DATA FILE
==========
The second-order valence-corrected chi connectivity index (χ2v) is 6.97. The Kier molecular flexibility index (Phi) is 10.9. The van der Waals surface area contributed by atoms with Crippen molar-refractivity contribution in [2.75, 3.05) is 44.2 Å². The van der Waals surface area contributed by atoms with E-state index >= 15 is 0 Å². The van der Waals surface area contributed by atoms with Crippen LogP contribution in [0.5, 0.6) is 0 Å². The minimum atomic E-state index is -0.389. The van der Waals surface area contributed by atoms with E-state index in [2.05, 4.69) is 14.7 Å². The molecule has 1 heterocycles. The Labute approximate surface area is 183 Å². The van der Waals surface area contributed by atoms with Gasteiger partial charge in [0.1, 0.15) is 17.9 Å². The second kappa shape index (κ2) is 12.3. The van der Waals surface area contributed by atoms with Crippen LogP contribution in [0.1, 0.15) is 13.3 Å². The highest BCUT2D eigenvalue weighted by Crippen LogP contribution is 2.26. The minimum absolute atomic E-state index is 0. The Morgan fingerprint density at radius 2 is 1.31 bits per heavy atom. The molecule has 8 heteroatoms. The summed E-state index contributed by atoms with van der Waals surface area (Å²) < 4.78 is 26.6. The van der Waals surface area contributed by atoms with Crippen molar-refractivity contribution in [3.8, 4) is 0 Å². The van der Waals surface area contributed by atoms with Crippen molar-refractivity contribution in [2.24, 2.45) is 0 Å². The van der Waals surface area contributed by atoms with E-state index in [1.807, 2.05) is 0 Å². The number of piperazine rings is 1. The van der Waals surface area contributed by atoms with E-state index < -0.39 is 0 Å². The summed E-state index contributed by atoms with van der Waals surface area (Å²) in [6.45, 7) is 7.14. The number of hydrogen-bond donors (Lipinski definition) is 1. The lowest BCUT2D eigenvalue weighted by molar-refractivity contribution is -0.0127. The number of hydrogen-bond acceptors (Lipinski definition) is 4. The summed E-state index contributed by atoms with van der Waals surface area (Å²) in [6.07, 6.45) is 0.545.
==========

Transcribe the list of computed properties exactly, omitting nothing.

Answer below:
The second-order valence-corrected chi connectivity index (χ2v) is 6.97. The Kier molecular flexibility index (Phi) is 10.9. The van der Waals surface area contributed by atoms with Crippen molar-refractivity contribution in [2.75, 3.05) is 44.2 Å². The van der Waals surface area contributed by atoms with E-state index >= 15 is 0 Å². The van der Waals surface area contributed by atoms with Crippen LogP contribution in [0.5, 0.6) is 0 Å². The minimum atomic E-state index is -0.389. The van der Waals surface area contributed by atoms with E-state index in [2.05, 4.69) is 14.7 Å². The molecule has 1 heterocycles. The Labute approximate surface area is 183 Å². The van der Waals surface area contributed by atoms with Gasteiger partial charge in [0.1, 0.15) is 17.9 Å². The second kappa shape index (κ2) is 12.3. The van der Waals surface area contributed by atoms with Crippen LogP contribution in [0.1, 0.15) is 13.3 Å². The highest BCUT2D eigenvalue weighted by Crippen LogP contribution is 2.26. The minimum absolute atomic E-state index is 0. The Morgan fingerprint density at radius 2 is 1.31 bits per heavy atom. The molecule has 8 heteroatoms. The summed E-state index contributed by atoms with van der Waals surface area (Å²) < 4.78 is 26.6. The van der Waals surface area contributed by atoms with Crippen molar-refractivity contribution in [3.8, 4) is 0 Å². The van der Waals surface area contributed by atoms with Crippen molar-refractivity contribution in [2.24, 2.45) is 0 Å². The van der Waals surface area contributed by atoms with E-state index in [1.807, 2.05) is 0 Å². The number of piperazine rings is 1. The van der Waals surface area contributed by atoms with E-state index < -0.39 is 0 Å². The summed E-state index contributed by atoms with van der Waals surface area (Å²) in [6.45, 7) is 7.14. The number of hydrogen-bond donors (Lipinski definition) is 1. The lowest BCUT2D eigenvalue weighted by molar-refractivity contribution is -0.0127. The number of hydrogen-bond acceptors (Lipinski definition) is 4. The summed E-state index contributed by atoms with van der Waals surface area (Å²) in [6.07, 6.45) is 0.545.